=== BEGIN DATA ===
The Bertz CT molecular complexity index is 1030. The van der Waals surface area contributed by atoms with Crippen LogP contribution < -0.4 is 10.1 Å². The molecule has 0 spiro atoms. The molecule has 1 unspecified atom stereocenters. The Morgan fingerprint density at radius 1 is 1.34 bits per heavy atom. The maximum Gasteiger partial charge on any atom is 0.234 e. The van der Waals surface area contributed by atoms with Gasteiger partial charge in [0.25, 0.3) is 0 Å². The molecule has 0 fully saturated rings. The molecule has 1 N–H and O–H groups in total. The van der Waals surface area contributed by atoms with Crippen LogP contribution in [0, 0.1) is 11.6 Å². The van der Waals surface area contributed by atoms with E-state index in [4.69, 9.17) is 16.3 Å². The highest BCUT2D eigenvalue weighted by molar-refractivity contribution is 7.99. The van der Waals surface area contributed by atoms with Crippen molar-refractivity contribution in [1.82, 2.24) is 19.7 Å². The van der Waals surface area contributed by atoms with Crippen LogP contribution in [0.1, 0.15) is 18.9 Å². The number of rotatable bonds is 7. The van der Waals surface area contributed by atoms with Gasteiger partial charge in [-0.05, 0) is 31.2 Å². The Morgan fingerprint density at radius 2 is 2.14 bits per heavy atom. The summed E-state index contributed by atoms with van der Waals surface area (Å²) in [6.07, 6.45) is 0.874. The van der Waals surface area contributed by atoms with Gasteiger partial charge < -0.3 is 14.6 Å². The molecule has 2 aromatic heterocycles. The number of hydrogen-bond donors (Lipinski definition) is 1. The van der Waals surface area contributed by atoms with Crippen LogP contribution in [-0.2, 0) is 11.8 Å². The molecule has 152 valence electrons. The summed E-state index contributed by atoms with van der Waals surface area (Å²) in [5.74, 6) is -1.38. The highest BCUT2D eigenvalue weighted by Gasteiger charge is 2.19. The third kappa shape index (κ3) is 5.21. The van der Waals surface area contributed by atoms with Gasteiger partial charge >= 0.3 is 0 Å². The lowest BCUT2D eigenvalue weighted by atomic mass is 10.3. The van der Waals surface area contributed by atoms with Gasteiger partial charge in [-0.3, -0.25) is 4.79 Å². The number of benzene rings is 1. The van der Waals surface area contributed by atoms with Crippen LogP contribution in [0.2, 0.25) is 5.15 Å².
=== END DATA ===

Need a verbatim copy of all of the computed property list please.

The Bertz CT molecular complexity index is 1030. The van der Waals surface area contributed by atoms with Crippen LogP contribution < -0.4 is 10.1 Å². The molecule has 0 spiro atoms. The molecule has 1 unspecified atom stereocenters. The Morgan fingerprint density at radius 1 is 1.34 bits per heavy atom. The maximum Gasteiger partial charge on any atom is 0.234 e. The van der Waals surface area contributed by atoms with Gasteiger partial charge in [0.25, 0.3) is 0 Å². The molecule has 0 fully saturated rings. The molecule has 1 N–H and O–H groups in total. The van der Waals surface area contributed by atoms with Crippen LogP contribution in [0, 0.1) is 11.6 Å². The van der Waals surface area contributed by atoms with E-state index in [4.69, 9.17) is 16.3 Å². The highest BCUT2D eigenvalue weighted by molar-refractivity contribution is 7.99. The van der Waals surface area contributed by atoms with Crippen molar-refractivity contribution in [1.82, 2.24) is 19.7 Å². The van der Waals surface area contributed by atoms with Crippen LogP contribution in [0.1, 0.15) is 18.9 Å². The number of rotatable bonds is 7. The van der Waals surface area contributed by atoms with Gasteiger partial charge in [-0.05, 0) is 31.2 Å². The Morgan fingerprint density at radius 2 is 2.14 bits per heavy atom. The summed E-state index contributed by atoms with van der Waals surface area (Å²) in [6.07, 6.45) is 0.874. The van der Waals surface area contributed by atoms with Gasteiger partial charge < -0.3 is 14.6 Å². The molecule has 2 aromatic heterocycles. The number of hydrogen-bond donors (Lipinski definition) is 1. The van der Waals surface area contributed by atoms with Crippen LogP contribution in [-0.2, 0) is 11.8 Å². The molecule has 152 valence electrons. The summed E-state index contributed by atoms with van der Waals surface area (Å²) in [5.74, 6) is -1.38. The highest BCUT2D eigenvalue weighted by Gasteiger charge is 2.19. The third kappa shape index (κ3) is 5.21. The van der Waals surface area contributed by atoms with Gasteiger partial charge >= 0.3 is 0 Å². The lowest BCUT2D eigenvalue weighted by atomic mass is 10.3. The van der Waals surface area contributed by atoms with Gasteiger partial charge in [-0.3, -0.25) is 4.79 Å². The number of benzene rings is 1. The van der Waals surface area contributed by atoms with Crippen LogP contribution in [0.2, 0.25) is 5.15 Å².